In the midst of the new coronavirus pandemic, many companies are implementing voluntary or mandatory work-from-home policies (the Nova team included!). That means many of us in Cayman are heading into unchartered territory: remote working, full-time.
Even if working from home is part of your regular daily life, this feels a little different for a few key reasons: it is likely going to be for an extended period of time, your whole company is involved, and you can’t necessarily socialize in-person outside of work. Cue insanity. Or does it have to be?
Keep reading for Nova’s tried and tested tips for working from home to help you keep yourself productive and stop yourself going completely bonkers in the process.
1. Get Dressed for Remote Working
It might seem like a simple tip, but it’s a crucial one. Sure, you don’t have in-person client meetings currently, but getting dressed in something more than the pajamas you slept in the night before is so important.
The Nova team remote work regularly and can attest to how tempting it is to stay in pajamas all day, but if you succumb to the lazy monster in your head I can guarantee you that your day will be less productive overall.
Besides, just because you’re working from home doesn’t mean that nobody will see you, let’s face it we’re all about to have A LOT of video calls.
2. Designate a Remote Working Space or Home Office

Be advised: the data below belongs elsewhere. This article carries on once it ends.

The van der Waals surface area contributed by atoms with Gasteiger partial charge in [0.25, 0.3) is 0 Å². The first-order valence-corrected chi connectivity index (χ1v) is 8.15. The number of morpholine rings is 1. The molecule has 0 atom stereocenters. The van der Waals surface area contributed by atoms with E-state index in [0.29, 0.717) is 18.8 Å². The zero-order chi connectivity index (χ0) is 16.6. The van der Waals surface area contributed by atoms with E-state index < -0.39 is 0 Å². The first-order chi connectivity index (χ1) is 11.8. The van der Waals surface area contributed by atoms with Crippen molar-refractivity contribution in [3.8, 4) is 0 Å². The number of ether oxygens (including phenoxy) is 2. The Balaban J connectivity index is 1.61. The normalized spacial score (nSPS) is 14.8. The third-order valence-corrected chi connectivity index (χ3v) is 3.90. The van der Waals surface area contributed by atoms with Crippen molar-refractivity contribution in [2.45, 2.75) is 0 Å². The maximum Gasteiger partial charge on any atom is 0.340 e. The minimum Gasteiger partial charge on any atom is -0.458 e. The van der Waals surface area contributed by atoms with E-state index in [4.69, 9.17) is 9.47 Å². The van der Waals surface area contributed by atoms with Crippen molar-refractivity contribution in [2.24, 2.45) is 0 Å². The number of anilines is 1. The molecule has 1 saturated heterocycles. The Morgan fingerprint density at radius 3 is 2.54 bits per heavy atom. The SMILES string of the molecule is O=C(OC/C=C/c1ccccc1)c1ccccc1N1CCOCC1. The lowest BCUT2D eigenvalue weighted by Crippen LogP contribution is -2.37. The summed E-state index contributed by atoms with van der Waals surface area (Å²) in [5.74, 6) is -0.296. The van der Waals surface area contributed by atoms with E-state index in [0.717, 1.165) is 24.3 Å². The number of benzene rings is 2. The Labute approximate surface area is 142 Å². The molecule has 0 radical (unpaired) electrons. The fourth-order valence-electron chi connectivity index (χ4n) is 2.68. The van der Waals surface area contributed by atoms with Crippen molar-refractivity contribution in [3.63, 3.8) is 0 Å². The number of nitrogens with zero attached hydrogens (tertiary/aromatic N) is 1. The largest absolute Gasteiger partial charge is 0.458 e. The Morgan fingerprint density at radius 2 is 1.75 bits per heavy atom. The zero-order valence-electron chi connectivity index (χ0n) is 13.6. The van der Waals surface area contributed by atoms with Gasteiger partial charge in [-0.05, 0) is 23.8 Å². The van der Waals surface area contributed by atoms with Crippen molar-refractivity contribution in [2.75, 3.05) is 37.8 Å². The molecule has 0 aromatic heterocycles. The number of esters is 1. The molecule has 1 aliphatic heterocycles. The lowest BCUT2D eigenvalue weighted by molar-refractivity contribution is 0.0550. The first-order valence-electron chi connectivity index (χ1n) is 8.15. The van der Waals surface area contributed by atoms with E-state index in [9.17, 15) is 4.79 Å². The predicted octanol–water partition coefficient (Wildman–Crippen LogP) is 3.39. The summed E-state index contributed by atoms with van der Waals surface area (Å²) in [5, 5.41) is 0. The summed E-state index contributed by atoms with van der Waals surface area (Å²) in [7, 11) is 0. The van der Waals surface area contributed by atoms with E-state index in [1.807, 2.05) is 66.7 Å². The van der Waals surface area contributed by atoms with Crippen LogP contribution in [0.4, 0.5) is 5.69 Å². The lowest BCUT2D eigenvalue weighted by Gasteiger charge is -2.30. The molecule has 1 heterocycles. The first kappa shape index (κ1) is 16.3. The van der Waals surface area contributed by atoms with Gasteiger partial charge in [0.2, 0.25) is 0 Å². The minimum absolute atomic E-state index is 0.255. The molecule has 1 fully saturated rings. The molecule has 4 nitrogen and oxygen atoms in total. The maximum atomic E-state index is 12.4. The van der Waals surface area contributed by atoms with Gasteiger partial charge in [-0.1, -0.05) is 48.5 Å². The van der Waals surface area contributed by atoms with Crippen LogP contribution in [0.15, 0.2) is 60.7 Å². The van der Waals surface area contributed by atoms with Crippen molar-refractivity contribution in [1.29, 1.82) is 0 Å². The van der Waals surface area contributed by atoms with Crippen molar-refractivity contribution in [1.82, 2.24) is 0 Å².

One of the big challenges when it comes to working remotely is keeping your work and home lives separate. You need to set boundaries, both to ensure high productivity but to also keep yourself sane.
Even if you live somewhere small or busy and can’t have “an office,” at least mark off some sort of workstation or area for yourself. Turn off the television and try to get off the couch or your bed. Head to the same spot to work each day and leave it as well at the end of the workday. Train your brain that this area is where your job happens, and the rest of your house is where your life happens.
Pro tip: make sure there is natural light wherever you designate this workspace. You’re basically a houseplant with more complex emotions: drink water & get some sunlight.
3. Define Your Remote Working Schedule
With schools closed and kids at home now, it’s important to define your work schedule for yourself and your colleagues and set boundaries. Plus, if your role is collaborative, being on the same schedule as your team makes everything much easier.
If you live with other people, this separation is arguably even more critical than a separate space. Communicate with the people you live with to establish boundaries so you can cut down on distractions during the workday – this may mean locking yourself in your room and working out a schedule with your partner if you have little ones wreaking havoc around the house. Having a separate time and space to work will allow you to be more present in your home life after the workday ends.
4. Use Your “Commute” Time Wisely